Sex War Theatre
SUE LENIER is the playwright, which is all the information anyone who saw her last year's Knight Fall needs to send him, lickity-spit down to the Mandela Theatre on Abbeymount.
This year she is rather more diistant from distinguished predecessors than she was in the Grailway excursion. We are back in extreme antiquity, and in theory she is again offering a quest-play.
This time the quest is for procreation as counterpart to Quest for Fire: however, the three characters do speak — prose and (in the case of the woman, significantly) verse. The play is actually a sardonic feminist anticipation of the relations of man and woman throughout the ages, abounding in effectively-taken ironic encapsulations of male and (occasionally) female self-delusion.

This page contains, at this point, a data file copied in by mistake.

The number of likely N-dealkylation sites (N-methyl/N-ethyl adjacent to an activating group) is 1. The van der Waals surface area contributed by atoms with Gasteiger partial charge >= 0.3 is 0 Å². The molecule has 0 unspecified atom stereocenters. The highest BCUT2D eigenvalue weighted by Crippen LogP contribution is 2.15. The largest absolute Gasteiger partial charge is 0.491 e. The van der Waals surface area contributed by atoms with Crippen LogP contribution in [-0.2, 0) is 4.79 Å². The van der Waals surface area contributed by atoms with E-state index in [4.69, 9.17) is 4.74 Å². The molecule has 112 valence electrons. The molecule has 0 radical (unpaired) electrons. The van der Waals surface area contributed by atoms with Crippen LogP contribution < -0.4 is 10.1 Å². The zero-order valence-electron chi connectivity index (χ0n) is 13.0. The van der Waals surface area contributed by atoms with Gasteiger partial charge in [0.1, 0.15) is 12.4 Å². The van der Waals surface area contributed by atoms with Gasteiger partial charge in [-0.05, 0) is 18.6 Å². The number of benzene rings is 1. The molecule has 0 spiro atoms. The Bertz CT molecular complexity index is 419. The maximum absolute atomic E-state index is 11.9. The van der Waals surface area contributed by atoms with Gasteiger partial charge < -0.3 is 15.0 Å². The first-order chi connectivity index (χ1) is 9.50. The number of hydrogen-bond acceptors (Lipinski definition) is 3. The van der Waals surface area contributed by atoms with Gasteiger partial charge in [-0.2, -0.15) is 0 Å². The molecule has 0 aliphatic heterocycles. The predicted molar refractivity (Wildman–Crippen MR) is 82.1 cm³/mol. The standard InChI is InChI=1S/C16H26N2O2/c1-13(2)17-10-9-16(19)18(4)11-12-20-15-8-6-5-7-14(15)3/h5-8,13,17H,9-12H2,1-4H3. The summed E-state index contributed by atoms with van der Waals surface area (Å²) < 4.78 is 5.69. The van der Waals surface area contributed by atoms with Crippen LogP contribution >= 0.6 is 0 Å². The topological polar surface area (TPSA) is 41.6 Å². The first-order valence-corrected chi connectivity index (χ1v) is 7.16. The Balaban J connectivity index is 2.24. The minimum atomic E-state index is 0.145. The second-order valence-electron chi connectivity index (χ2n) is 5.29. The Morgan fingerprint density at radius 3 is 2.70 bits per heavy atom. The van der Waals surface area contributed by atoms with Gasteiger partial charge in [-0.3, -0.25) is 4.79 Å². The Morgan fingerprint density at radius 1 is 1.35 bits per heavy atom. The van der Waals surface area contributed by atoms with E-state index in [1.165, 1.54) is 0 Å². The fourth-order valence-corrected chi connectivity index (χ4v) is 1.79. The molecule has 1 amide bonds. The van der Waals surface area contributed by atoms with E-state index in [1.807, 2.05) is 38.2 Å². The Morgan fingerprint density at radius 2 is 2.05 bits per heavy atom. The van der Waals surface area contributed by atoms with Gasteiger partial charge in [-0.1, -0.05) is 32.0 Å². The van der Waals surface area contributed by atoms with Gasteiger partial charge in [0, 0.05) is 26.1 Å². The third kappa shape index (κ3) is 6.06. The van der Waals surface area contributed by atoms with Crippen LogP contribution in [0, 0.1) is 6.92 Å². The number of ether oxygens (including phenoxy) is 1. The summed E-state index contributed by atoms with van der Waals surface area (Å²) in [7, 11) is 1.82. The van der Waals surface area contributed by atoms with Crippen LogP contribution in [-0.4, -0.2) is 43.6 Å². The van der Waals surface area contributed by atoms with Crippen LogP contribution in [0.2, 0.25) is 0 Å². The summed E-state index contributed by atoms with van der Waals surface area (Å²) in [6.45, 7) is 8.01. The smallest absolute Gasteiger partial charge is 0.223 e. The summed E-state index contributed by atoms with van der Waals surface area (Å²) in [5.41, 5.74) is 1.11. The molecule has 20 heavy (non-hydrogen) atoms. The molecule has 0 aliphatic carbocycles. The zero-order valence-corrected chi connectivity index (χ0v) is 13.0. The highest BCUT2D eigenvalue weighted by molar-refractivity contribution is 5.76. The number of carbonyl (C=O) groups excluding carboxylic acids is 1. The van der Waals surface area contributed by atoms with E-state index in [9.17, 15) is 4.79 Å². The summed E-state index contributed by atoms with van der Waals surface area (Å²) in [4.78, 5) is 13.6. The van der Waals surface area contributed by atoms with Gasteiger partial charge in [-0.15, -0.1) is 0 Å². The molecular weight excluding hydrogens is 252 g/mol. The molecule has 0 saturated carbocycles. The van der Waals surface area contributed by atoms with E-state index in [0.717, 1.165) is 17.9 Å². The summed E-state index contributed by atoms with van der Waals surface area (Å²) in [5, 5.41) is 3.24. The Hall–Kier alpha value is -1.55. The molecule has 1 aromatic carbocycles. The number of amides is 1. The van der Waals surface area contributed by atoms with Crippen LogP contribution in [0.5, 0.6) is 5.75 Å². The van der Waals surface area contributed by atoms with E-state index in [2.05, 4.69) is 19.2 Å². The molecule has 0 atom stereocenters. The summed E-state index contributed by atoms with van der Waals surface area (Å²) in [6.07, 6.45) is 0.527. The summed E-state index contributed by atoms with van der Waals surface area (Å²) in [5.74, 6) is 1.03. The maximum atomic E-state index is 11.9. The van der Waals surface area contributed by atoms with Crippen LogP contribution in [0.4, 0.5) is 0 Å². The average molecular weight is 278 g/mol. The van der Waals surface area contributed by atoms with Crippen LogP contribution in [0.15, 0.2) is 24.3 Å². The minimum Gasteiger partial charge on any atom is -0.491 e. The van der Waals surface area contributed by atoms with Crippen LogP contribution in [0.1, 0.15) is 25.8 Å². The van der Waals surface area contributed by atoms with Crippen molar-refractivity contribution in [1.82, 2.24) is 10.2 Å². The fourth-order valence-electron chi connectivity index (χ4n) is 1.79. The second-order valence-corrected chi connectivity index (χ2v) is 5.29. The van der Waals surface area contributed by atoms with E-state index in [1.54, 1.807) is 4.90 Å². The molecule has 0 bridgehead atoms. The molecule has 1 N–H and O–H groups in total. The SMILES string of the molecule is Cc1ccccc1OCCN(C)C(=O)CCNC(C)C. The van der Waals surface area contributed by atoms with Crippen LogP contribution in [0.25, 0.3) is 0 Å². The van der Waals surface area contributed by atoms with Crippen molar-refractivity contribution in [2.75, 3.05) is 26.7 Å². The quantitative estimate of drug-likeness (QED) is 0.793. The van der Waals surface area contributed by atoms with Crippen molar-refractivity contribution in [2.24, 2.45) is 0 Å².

Interpreting modern society by parables from primitive man is an old pastime ranging from the merely banal, as in The Flinstones, to the high achievements of MarkTwain (in Adam's diary) and James Thurber (in his fable The Sea and the Shore), and Lenier walks worthily in the Twain-Thurber tradition. The male notions of where babies come from, the use of shadow symbols, the half-canticle, half-candyfloss woman-trap, the Chinese boxes on who is imprisoning whom, the constantly changing identities of aggressor and threat warn against the taking the progress of events for granted, and the denouement is not certain until one is outside of the theatre.
The production is worthy of the fine script.